10 fashion choices that can ruin your health
Teetering on sky-high heels, squeezing into skinny jeans and lugging handbags the weight of a large bowling ball can create painful maladies that may lead to chronic health problems over time. Experts dish about ways to stay stylish without sacrificing your body.
--By Linda Melone for MSN Healthy Living
Also known as cigarette pants, skinny pants and pegs, skinny jeans fit snugly and taper completely at the bottom of the leg. They're often so tight they require a zipper to allow them to fit over the feet. Made for both men and women, skinny jeans can cause a malady called meralgia paresthetica. "It basically occurs over time and involves the compression of superficial nerves that supply sensation to the lateral thighs, causing tingling, pain and numbness," says Dr. Beth Aronson, an obstetrician-gynecologist with the Greater Baltimore Medical Center and a part-time instructor at Johns Hopkins School of Medicine. Men who wear skinny pants may end up with a reduced sperm count due to the heat generated, Aronson adds. Choose looser pants or pants with a fabric containing more stretch.
It may be your underwear, not the food at the cocktail reception, that's giving you indigestion. Squeezing into a corsetlike body smoother/shaper (formerly known as a girdle) may smooth lines under that slinky dress but can also contribute to GERD, says Dr. Richard A. Desi, a gastroenterologist with Mercy Medical Center in Baltimore. "It's purely a mechanical issue. Tight-fitting belts, pants, etc., increase pressure on the abdomen and stomach. Stomach contents then have a greater likelihood of refluxing from the stomach and into the esophagus due to this increased pressure." Avoid too-tight belts or undergarments if GERD becomes a problem.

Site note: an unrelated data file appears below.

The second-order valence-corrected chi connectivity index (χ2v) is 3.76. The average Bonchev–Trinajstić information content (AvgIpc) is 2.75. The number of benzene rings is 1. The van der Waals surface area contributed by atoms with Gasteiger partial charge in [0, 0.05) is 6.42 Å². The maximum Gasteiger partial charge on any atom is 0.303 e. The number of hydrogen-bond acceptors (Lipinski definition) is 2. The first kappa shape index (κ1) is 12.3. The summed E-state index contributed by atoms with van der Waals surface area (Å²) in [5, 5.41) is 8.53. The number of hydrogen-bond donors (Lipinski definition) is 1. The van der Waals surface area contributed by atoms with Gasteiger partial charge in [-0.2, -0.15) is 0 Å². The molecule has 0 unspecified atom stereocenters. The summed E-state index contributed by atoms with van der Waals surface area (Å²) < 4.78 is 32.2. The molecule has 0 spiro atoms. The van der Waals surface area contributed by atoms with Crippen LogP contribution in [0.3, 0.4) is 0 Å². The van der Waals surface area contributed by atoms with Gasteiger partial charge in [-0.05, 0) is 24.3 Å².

Sure, they elongate your legs, but are towering heels worth the potential foot and knee problems? The higher the heel the greater the risk of stress to the knee, according to a study published in Gait Posture (June 2012) [lm], which found more joint stress from four-inch heels than from lower heels. Plus, high heels cause excess pressure on the front of your foot as your weight shifts from your heel to the toes and balls of your feet, says Dr. Dominic J. Catanese, the director of the podiatric medicine and surgery division in the department of orthopedic surgery at Montefiore Medical Center in Bronx, N.Y. "Crowded toes can lead to the formation of corns and hammertoes. They can also shorten the calf muscle and the Achilles tendon begins to tighten and adapt to that position." To reduce your risk, choose a lower heel (two inches) and a rounded toe to avoid toe crowding, and wear sneakers to commute to and from work, suggests Catanese.
Large hoop or heavy chandelier earrings add glamour to an outfit -- until they catch on a shirt or scarf and end up tearing the earlobe. "We frequently see the result of either a shirt that has snagged on the earring or a child who has grabbed it and torn it partially or totally," says Dr. Joel Schlessinger, a dermatologist based in Omaha, Neb., and the CEO and founder of LovelySkin.com. Simple everyday wear and tear from gravity can also stretch the earlobe piercing and result in an oval hole in the lobe, which can split the earlobe. Schlessinger recommends clips, which are easier to remove and will lead to less traumatic incidents. Also, keep earrings to a "manageable" size and out of the reach of young ones, says Schlessinger.
Ballet flats may seem preferable to high heels, but they come with their own set of potential foot problems. "Ballet flats offer no cushioning or support, which can lead to heel pain and plantar fasciitis," says podiatrist Catanese. The latter refers to an inflammation of the plantar fascia, a thick tendon that connects the heel bone to the toes and creates the arch of the foot. Plantar fasciitis makes walking difficult and painful. Because they also lack support, flip flops can cause the same problem, says Catanese. "If you have great feet and flats and flip flops don't bother you it's fine, but if you have foot pain look for sandals with a contoured arch and a heel cup such as Crocs, which provide more support."